Staffordshire flooding: Warnings in place after heavy rain
A number of flood warnings put in place in Staffordshire following heavy rain at the weekend have been downgraded.
The Environment Agency said five were in place on the Dove, Blithe and Trent at about 19:00 GMT, down from 11.
Fire crews guided and lifted 20 sheep to dry land, after they were stuck in flood water in the Rugeley bypass area, where the Trent has burst its bank.
The National Memorial Arboretum was closed for the day after the Tame flooded on to Croxall Road, Alrewas.
People were warned not to use the white bridge in the Castle Grounds in Tamworth as the river levels were very high at this point, the borough council said.
Anyone wishing to cross the river in the Castle Grounds, where the River Anker feeds into the Tame, were advised to use the footbridge near to the Ankerside Shopping Centre.
Staffordshire County Council said sandbags had been handed out in Stone to protect homes and businesses.
Jon Runcorn, landlord of The Red Lion in Hopwas, where water had been at waist height, said: "The roads are passable. They [drivers] are struggling through, but some of them are taking a risk.
"The river [Tame] is flowing very fast."
Eton Park Junior School in Burton-upon-Trent was closed due to the weather and roads around the town were closed due to flooding, Staffordshire County Council said.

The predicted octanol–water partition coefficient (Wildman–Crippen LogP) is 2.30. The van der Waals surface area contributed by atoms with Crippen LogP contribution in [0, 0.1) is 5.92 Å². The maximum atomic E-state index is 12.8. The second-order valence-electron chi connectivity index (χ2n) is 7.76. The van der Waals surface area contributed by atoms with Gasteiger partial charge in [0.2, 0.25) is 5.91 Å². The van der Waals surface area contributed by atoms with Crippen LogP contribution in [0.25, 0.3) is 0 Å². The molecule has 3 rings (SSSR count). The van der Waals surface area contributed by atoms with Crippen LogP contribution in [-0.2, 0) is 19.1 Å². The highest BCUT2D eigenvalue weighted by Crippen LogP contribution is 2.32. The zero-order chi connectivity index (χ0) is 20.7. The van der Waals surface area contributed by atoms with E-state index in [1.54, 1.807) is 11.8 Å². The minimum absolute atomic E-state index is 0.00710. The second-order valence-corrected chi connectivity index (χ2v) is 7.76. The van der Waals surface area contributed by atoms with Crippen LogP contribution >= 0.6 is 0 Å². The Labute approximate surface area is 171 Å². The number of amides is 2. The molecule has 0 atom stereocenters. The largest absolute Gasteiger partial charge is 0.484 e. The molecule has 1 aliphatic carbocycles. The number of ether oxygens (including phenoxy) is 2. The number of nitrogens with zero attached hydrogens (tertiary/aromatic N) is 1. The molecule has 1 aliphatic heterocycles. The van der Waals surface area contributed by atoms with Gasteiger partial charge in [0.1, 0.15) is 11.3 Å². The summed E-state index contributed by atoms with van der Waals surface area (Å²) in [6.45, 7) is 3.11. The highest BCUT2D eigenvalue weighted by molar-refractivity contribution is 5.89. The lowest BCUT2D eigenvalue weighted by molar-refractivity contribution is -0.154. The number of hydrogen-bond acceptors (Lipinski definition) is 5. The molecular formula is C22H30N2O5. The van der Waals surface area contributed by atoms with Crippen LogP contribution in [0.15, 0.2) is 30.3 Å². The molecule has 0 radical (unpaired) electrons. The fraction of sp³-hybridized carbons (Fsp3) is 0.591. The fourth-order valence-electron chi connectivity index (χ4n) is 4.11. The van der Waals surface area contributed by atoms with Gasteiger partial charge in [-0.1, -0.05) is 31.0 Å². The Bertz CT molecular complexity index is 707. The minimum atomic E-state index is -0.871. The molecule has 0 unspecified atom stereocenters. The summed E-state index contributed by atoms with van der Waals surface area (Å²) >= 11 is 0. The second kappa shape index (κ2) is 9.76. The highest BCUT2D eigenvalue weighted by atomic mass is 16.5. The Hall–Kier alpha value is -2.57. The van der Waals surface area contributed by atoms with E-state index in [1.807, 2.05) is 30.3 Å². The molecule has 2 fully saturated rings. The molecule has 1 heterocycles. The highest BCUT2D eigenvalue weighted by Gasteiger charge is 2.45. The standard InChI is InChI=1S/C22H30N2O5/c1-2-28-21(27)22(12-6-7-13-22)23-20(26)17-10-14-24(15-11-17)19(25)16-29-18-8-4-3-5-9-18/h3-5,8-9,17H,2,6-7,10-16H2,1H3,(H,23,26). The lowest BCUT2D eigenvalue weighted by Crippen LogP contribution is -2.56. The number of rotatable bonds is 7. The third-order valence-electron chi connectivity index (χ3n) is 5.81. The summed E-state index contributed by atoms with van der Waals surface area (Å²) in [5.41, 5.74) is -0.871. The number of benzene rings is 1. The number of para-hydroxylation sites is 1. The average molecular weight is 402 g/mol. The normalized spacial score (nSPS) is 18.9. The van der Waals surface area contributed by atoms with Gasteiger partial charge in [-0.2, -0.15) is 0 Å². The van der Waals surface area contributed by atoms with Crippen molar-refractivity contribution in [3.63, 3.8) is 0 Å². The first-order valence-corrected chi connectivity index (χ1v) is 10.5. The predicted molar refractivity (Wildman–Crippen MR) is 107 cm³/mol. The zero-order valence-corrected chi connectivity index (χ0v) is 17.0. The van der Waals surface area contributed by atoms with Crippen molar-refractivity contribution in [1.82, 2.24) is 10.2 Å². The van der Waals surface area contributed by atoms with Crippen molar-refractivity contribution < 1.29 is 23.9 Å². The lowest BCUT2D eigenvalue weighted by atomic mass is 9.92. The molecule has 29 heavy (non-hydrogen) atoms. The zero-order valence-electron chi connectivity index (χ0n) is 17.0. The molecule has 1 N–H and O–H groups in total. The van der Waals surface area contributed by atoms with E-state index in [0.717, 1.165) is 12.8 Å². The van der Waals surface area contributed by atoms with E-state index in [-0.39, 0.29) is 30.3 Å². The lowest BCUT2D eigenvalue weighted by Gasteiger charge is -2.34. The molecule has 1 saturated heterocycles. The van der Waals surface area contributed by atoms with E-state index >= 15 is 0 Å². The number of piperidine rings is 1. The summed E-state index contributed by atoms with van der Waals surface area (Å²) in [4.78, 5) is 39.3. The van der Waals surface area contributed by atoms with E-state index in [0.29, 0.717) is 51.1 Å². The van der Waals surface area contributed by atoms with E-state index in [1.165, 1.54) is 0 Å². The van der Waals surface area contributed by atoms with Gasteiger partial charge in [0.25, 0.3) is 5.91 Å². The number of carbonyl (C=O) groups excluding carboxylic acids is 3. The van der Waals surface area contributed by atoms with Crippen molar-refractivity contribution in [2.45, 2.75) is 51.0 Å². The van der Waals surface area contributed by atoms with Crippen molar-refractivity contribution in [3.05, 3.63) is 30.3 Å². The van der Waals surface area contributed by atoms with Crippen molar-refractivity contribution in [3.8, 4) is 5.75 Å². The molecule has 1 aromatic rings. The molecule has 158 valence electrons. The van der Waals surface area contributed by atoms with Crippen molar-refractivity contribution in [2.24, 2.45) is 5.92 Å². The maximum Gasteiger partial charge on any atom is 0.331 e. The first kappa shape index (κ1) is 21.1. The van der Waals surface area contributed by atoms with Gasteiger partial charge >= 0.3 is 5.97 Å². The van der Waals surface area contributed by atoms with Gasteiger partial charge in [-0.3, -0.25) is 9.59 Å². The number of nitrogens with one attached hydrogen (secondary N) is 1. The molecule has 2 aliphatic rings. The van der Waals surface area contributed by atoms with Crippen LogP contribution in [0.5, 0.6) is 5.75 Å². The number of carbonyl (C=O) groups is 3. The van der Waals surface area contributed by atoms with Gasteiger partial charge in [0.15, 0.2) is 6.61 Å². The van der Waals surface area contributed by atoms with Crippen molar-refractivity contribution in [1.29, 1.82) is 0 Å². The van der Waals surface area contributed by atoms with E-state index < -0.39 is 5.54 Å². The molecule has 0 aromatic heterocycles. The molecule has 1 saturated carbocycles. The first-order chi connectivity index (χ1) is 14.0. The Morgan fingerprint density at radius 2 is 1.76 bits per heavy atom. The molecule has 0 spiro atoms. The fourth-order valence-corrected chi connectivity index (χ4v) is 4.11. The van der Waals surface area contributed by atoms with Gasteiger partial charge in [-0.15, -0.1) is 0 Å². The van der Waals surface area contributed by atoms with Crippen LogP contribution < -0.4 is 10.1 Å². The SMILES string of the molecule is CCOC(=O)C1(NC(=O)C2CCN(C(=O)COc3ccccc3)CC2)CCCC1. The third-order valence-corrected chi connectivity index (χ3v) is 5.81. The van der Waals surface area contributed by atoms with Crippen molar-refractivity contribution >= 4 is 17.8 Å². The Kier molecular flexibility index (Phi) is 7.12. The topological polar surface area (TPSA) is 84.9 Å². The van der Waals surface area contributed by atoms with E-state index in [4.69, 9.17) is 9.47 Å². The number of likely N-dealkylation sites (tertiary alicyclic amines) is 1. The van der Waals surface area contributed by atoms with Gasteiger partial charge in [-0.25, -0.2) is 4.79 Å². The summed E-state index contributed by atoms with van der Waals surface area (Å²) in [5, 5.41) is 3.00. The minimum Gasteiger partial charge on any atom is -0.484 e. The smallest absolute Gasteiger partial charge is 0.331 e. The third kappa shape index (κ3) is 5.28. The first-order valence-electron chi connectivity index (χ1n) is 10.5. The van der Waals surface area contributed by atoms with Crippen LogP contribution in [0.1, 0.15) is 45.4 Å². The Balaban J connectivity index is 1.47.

An Environment Agency spokeswoman said: "There is some further rain forecast across the region today and if heavy showers fall on to already swollen rivers, we could see further impact [on the area].
"We'd encourage people to keep across the latest situation and to stay away from swollen rivers and not drive through floodwater."
Jamie Summerfield, editor of A Little Bit of Stone, a local news website in the area, said: "I honestly can't recall that particular area in Meaford which closed the A34 in both directions [yesterday] being that bad in the 15 years I've been in Stone.
"It was raining again this morning, but the flooding is dying down."
Cabinet member for environment and assets at Staffordshire County Council Mark Winnington said the authority's highways staff had worked "tirelessly" all weekend, delivering sandbags.
Mr Winnington said he believes the council has £300,000 allocated to a scheme for clearing out gulleys.
He said: "It's a little bit like a war and we almost sort of lost it at one point with the amount of rain that came down."
A Met Office spokesman said rain was expected to fall in the West Midlands region on Monday evening, particularly in the northern counties, but less than 10mm was expected.
He said the rest of the week was expected to be drier with lower than average temperatures.
BBC Inside Out featuring the flooding situation can be watched on the iPlayer until 3 December.